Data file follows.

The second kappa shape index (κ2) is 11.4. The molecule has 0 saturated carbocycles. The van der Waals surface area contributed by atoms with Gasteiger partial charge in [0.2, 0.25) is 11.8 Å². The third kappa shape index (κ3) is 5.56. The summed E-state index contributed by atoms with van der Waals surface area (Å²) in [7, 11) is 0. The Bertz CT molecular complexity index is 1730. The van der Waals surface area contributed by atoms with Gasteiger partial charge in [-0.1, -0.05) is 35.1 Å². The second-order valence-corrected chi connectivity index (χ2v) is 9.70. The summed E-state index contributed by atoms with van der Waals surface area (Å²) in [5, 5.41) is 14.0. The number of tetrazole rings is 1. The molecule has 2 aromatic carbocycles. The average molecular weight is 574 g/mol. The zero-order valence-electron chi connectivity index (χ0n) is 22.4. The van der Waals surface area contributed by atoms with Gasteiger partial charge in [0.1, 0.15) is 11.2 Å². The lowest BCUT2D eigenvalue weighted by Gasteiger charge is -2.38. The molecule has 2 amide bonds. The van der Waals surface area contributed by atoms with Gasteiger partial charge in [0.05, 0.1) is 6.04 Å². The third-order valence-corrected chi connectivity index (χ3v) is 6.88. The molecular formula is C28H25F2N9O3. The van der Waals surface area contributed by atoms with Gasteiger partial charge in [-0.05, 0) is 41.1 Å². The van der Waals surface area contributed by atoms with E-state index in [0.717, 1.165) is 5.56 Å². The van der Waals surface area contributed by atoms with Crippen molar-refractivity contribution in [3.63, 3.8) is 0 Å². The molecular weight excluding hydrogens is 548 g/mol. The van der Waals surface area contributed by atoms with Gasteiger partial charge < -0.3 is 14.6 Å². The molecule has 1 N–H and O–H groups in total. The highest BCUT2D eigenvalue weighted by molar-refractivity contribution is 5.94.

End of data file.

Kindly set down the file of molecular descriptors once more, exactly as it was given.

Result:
The second kappa shape index (κ2) is 11.4. The molecule has 0 saturated carbocycles. The van der Waals surface area contributed by atoms with Gasteiger partial charge in [0.2, 0.25) is 11.8 Å². The third kappa shape index (κ3) is 5.56. The summed E-state index contributed by atoms with van der Waals surface area (Å²) in [7, 11) is 0. The Bertz CT molecular complexity index is 1730. The van der Waals surface area contributed by atoms with Gasteiger partial charge in [-0.1, -0.05) is 35.1 Å². The second-order valence-corrected chi connectivity index (χ2v) is 9.70. The summed E-state index contributed by atoms with van der Waals surface area (Å²) in [5, 5.41) is 14.0. The number of tetrazole rings is 1. The molecule has 2 aromatic carbocycles. The average molecular weight is 574 g/mol. The zero-order valence-electron chi connectivity index (χ0n) is 22.4. The van der Waals surface area contributed by atoms with Gasteiger partial charge in [0.1, 0.15) is 11.2 Å². The lowest BCUT2D eigenvalue weighted by Gasteiger charge is -2.38. The molecule has 2 amide bonds. The van der Waals surface area contributed by atoms with Gasteiger partial charge in [0.05, 0.1) is 6.04 Å². The third-order valence-corrected chi connectivity index (χ3v) is 6.88. The molecular formula is C28H25F2N9O3. The van der Waals surface area contributed by atoms with Gasteiger partial charge in [-0.05, 0) is 41.1 Å². The van der Waals surface area contributed by atoms with E-state index in [0.717, 1.165) is 5.56 Å². The van der Waals surface area contributed by atoms with Crippen molar-refractivity contribution in [3.63, 3.8) is 0 Å². The molecular weight excluding hydrogens is 548 g/mol. The van der Waals surface area contributed by atoms with Gasteiger partial charge < -0.3 is 14.6 Å². The molecule has 1 N–H and O–H groups in total. The highest BCUT2D eigenvalue weighted by molar-refractivity contribution is 5.94.